I have a 100 year old house that can be drafty and hard to heat in the winter. I have been wanting a thermal imaging camera to help find leaks ever since we bought this house. The cheapest one I could find was $1,500 so I finally just made my own. This is the IR-Blue.The IR-Blue lets you see the temperature of things around you. It uses a 64 zone non-contact InfraRed sensor array to read the temperature of what you are viewing. The IR-Blue connects using Bluetooth to your iPhone or Android device to show the temperature readings as colors on the screen.
IR-Blue: A smartphone accessory for DIY home energy audits
Although it lends itself to hide-and-seeking and DIY ghost-hunting, a thermal imaging accessory for smartphones called the IR-Blue has a much higher purpose: Detecting sources of heat loss around the home.
So, Gizmodo totally beat to the punch in the headline department — “Awesome Thermal Imager Turns Your iPhone or Android Into the Predator’s Eyes” — but I couldn’t not feature this Kickstarter project geared towards do-it-yourself home energy assessors looking to avoid coughing up a hefty chunk of change for a professional thermal imaging camera (or, more realistically, calling in the professionals).
Essentially, the IR-Blue is a compact, open-source thermal imaging accessory for iPhone and Android that allows users to easily detect cold spots around the house – sources of air leakage such as drafty windows and areas that may need a little extra insulation. From there, you can go ahead and break out the caulk gun and weatherstripping and make the needed improvements.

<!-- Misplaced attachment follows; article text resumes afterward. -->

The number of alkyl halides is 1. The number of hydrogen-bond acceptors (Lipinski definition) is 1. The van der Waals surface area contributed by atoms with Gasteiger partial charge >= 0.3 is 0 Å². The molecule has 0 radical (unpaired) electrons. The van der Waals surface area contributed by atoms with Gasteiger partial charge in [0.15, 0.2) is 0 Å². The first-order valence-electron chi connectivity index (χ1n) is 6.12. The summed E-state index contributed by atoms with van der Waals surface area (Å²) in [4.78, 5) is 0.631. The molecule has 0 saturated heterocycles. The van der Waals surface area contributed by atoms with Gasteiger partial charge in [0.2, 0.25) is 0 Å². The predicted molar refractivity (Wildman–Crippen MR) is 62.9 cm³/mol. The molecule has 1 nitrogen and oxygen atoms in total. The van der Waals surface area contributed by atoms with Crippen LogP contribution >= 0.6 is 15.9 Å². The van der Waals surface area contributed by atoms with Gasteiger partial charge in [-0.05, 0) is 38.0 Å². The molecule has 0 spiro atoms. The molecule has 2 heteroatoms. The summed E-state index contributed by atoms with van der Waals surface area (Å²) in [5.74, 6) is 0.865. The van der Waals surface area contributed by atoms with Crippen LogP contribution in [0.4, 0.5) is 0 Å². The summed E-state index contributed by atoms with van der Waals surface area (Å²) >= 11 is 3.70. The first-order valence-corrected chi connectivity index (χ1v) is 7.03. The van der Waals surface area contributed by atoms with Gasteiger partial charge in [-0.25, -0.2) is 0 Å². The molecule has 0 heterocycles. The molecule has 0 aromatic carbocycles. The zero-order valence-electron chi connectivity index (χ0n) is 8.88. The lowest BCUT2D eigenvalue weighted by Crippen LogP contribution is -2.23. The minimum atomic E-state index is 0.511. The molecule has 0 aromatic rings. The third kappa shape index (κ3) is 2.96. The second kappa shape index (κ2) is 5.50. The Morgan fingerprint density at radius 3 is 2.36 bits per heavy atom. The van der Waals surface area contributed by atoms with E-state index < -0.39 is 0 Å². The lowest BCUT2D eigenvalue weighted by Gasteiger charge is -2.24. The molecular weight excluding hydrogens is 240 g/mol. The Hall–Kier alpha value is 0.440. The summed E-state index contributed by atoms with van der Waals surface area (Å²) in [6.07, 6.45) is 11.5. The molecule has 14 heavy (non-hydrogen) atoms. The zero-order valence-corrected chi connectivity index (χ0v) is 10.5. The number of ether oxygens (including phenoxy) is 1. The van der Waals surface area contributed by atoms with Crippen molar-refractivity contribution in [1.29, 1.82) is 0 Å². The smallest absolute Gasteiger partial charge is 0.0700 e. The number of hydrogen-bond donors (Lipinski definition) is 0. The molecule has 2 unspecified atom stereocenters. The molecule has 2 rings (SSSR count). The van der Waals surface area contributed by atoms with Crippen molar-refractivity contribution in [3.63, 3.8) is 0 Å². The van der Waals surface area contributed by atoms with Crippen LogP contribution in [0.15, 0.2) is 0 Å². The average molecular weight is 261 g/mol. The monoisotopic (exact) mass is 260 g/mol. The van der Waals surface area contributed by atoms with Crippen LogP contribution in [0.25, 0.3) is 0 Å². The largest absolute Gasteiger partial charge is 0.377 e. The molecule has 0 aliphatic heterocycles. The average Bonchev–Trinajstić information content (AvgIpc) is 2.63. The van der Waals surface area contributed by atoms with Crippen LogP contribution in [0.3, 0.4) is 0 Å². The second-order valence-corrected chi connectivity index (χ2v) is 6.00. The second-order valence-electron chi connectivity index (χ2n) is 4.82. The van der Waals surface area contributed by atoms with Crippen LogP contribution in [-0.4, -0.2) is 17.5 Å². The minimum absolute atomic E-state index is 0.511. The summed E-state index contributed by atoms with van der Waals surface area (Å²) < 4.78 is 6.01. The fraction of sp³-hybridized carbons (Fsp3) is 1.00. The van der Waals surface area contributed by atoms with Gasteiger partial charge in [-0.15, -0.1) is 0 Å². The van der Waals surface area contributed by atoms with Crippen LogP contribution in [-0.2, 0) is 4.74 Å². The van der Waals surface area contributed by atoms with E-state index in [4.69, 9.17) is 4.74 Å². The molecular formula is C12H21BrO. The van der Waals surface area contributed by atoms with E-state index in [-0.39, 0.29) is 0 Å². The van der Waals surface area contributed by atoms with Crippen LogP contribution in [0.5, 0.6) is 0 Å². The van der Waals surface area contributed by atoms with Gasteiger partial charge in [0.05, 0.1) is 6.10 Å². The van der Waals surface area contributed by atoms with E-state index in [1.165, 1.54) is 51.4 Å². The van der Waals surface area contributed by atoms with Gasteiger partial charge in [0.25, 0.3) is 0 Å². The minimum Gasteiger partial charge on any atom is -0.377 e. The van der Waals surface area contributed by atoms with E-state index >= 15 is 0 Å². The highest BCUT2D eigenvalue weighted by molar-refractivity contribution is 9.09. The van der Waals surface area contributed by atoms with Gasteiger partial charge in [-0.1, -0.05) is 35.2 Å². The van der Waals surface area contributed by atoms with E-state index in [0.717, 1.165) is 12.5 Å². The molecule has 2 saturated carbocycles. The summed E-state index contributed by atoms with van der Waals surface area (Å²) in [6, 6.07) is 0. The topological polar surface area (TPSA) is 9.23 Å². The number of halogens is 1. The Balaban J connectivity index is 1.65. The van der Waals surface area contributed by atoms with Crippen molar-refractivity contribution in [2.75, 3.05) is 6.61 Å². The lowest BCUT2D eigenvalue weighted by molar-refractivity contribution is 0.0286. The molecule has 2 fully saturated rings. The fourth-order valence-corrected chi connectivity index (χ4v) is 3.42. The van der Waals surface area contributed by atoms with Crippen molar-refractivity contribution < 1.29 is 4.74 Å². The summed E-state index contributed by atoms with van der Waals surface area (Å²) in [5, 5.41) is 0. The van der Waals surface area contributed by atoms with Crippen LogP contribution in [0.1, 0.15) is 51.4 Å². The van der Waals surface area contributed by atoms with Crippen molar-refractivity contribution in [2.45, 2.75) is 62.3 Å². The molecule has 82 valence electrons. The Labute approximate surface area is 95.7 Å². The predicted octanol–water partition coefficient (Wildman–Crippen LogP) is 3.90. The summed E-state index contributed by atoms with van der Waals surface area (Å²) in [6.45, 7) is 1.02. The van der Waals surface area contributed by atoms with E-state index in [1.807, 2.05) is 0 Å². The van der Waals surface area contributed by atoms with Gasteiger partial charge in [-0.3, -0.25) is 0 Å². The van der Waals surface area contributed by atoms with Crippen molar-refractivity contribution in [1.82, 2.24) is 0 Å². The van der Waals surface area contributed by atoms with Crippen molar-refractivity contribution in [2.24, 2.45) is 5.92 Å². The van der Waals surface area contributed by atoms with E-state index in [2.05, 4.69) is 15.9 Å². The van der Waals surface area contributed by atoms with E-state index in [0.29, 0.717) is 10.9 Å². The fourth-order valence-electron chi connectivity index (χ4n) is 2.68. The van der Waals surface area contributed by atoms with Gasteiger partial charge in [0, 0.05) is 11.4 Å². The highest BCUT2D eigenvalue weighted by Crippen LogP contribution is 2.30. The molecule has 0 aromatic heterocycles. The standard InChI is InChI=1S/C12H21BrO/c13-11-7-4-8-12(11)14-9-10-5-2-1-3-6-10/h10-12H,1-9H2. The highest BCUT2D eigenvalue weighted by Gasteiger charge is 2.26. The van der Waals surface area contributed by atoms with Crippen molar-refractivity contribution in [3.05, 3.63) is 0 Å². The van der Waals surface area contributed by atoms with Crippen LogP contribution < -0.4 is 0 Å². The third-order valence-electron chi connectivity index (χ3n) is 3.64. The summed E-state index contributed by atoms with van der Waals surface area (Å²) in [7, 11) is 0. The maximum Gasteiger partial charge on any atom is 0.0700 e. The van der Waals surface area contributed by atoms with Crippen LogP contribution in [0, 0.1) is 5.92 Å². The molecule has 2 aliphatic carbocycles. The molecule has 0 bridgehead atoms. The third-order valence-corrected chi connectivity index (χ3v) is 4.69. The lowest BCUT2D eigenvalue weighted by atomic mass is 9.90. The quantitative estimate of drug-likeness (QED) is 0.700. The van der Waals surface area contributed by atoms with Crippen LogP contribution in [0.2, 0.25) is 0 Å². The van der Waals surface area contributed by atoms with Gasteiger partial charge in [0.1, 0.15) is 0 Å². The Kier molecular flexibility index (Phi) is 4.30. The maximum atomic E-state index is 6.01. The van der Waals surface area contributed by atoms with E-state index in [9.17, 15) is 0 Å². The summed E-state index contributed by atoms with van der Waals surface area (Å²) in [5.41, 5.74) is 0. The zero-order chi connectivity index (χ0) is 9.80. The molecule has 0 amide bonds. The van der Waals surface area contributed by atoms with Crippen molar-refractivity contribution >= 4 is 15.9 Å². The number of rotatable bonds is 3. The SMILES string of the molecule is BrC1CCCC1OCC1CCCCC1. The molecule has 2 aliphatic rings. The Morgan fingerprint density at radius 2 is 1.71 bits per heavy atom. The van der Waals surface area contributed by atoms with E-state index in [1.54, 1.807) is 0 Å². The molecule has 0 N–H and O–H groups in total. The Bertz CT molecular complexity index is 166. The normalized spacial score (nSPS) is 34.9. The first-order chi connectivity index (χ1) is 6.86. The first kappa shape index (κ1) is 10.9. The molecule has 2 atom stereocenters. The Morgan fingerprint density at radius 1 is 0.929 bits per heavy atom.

Explains RH Workshop’s Andy Rawson, an open source hardware tinkerer and the brains behind the IR-Blue:
After only a few short days, the IR-Blue has surpassed its initial Kickstarter crowdfunding goal of $20,000 and there are 25 days still to go. The estimated retail price point is $195 – not exactly cheap but way, way cheaper than professional thermal imaging gear. Supporters of the campaign can order a fully assembled unit for $175 with an anticipated ship date of June 2013. Or you can order a build-it-yourself IR-Blue kit that comes with all the required components. The cost for that is $145. And on that note, all of the device's components are manufactured in the U.S. with each stage of production carried out by local businesses. The corresponding app is free to download.
Obviously, the usefulness of the IR-Blue extends way behind pinpointing areas of heat loss in the home. For example, it's probably the best thing ever for games of hide-and-seek carried out in the dark. Also, DIY ghost-busting. But seriously, Rawson lists a bunch more uses in the video that I've embedded below.
More over at the IR-Blue Kickstarter page. Is this something you'd be interested in having around the house?
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